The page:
Cassini burned up like a meteor in Saturn's atmosphere early this morning (Sept. 15), ending its historic 13-year study of the ringed-planet system with a dramatic final plunge.
And you can see exactly where Cassini went in, thanks to a series of images the probe took during its approach to the gas giant yesterday afternoon (Sept. 14). [In Photos: Cassini's Last Views of Saturn at Mission's End]
Some of these photos are in visible light, whereas others are in the infrared. All were taken when Cassini was about 394,000 miles (634,000 kilometers) from Saturn, NASA officials said.
The spacecraft burned up in a patch of Saturn sky at 9.4 degrees north latitude and 53 degrees west longitude. The location "was at this time on the night side of the planet but would rotate into daylight by the time Cassini made its final dive into Saturn's upper atmosphere, ending its remarkable 13-year exploration of Saturn," NASA officials wrote in a description of the visible-light images.
Why are there no images from today, during the plunge itself? The mission team prioritized other information, such as measurements of Saturn's atmospheric composition. And the data-transmission rate to Earth was low — so low that images would have hogged too much bandwidth, mission team members said.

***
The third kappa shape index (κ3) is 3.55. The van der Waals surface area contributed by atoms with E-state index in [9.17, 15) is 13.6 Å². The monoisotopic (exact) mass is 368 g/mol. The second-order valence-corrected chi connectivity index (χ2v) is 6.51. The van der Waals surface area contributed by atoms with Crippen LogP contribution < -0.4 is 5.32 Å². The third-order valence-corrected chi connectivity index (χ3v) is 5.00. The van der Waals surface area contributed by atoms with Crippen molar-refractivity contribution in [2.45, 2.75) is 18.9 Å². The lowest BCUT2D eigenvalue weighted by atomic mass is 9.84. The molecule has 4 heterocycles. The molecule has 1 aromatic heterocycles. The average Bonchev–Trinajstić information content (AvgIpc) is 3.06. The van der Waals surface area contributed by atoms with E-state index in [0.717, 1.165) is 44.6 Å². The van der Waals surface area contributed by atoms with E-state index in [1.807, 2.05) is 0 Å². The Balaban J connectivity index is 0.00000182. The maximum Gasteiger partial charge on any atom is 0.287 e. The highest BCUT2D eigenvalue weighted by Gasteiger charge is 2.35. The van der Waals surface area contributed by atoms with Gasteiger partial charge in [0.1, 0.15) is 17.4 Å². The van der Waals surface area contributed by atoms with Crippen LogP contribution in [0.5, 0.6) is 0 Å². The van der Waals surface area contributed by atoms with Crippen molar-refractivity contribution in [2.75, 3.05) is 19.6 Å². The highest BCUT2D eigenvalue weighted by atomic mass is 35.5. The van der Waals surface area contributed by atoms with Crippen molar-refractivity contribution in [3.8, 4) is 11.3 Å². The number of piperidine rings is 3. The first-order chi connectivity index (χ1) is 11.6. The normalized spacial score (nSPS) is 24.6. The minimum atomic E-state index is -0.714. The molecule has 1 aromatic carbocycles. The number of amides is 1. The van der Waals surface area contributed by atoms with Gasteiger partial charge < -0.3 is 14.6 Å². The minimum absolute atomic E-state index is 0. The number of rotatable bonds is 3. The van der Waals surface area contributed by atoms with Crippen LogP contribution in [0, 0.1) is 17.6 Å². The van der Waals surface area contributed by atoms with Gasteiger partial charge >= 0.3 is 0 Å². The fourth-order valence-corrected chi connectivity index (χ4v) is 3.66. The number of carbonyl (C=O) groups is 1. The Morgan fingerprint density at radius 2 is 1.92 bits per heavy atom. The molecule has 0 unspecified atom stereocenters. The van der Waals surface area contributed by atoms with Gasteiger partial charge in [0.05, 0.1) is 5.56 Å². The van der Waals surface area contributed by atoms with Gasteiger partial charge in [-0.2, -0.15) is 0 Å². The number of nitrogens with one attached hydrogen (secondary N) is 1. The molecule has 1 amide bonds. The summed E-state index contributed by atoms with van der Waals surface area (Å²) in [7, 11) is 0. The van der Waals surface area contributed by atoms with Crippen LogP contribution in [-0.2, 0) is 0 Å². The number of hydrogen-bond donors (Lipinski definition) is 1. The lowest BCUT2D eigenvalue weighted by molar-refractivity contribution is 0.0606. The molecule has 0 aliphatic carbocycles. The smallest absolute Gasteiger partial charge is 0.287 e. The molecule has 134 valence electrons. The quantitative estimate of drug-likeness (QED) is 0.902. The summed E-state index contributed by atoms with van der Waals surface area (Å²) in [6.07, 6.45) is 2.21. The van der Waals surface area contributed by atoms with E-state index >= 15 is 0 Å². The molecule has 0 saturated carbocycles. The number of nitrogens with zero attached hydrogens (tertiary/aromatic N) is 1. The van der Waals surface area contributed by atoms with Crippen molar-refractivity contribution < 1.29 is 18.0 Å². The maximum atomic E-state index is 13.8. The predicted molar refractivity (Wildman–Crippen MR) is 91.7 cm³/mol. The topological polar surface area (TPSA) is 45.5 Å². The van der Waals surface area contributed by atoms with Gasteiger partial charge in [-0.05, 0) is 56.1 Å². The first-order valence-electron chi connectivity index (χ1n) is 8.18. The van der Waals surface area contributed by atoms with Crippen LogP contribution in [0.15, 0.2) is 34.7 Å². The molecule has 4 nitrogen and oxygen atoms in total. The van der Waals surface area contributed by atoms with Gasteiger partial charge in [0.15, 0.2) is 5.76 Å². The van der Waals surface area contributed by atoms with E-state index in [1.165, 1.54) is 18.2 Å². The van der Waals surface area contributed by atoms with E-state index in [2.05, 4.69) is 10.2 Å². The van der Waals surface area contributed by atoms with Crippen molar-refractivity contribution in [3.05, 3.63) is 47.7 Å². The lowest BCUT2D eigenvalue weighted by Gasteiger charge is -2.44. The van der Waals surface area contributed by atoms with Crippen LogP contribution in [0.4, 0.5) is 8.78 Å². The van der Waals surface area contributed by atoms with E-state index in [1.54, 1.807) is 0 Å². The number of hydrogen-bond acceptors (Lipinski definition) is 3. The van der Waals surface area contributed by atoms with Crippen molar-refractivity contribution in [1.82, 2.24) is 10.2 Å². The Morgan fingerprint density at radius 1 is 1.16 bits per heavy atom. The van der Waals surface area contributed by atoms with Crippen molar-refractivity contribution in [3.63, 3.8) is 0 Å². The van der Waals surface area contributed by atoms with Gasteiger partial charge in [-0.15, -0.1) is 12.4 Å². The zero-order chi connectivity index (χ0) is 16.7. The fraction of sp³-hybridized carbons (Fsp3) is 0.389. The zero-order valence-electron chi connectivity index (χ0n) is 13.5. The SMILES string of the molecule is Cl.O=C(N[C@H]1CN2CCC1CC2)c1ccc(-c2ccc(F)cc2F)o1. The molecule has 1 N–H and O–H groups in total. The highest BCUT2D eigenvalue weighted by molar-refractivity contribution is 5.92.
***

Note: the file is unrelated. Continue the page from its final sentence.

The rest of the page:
Cassini launched in October 1997 and arrived at Saturn on the night of June 30, 2004. The spacecraft made a number of remarkable discoveries over the years. For example, Cassini spotted big hydrocarbon lakes on the hazy Saturn moon Titan and geysers of water vapor blasting from the south pole of the icy satellite Enceladus.
Cassini's observations suggest that both of these worlds harbor subsurface oceans of liquid water and may be capable of supporting life. (And Titan may have two different habitable environments; it's possible that "weird life" that depends on liquid hydrocarbons, rather than on water, could exist on the moon's surface, astrobiologists say.)
"I think one of the biggest legacies from Cassini will be the fact that we now know that there are ocean worlds not only around Jupiter, but also around Saturn," Cassini project scientist Linda Spilker, of NASA's Jet Propulsion Laboratory in Pasadena, California, said during a news conference today.
"You have Enceladus, Titan, perhaps [fellow Saturn moon] Dione, sort of opening up our view of, 'Where could we find life in our solar system?'" Spilker added. "It doesn't have to be in that narrow zone, the 'Goldilocks zone,' where the Earth is."
Indeed, the potential habitability of Titan and Enceladus spurred Cassini's death dive today. The spacecraft's handlers wanted to make sure that Cassini — which was nearly out of fuel — never contaminated either moon with microbes from Earth.
The $3.2 billion Cassini-Huygens mission is a cooperative effort involving NASA, the European Space Agency and the Italian Space Agency. Huygens was a piggyback probe that rode with Cassini and touched down on Titan's surface in January 2005, pulling off the first-ever soft landing on a world in the outer solar system.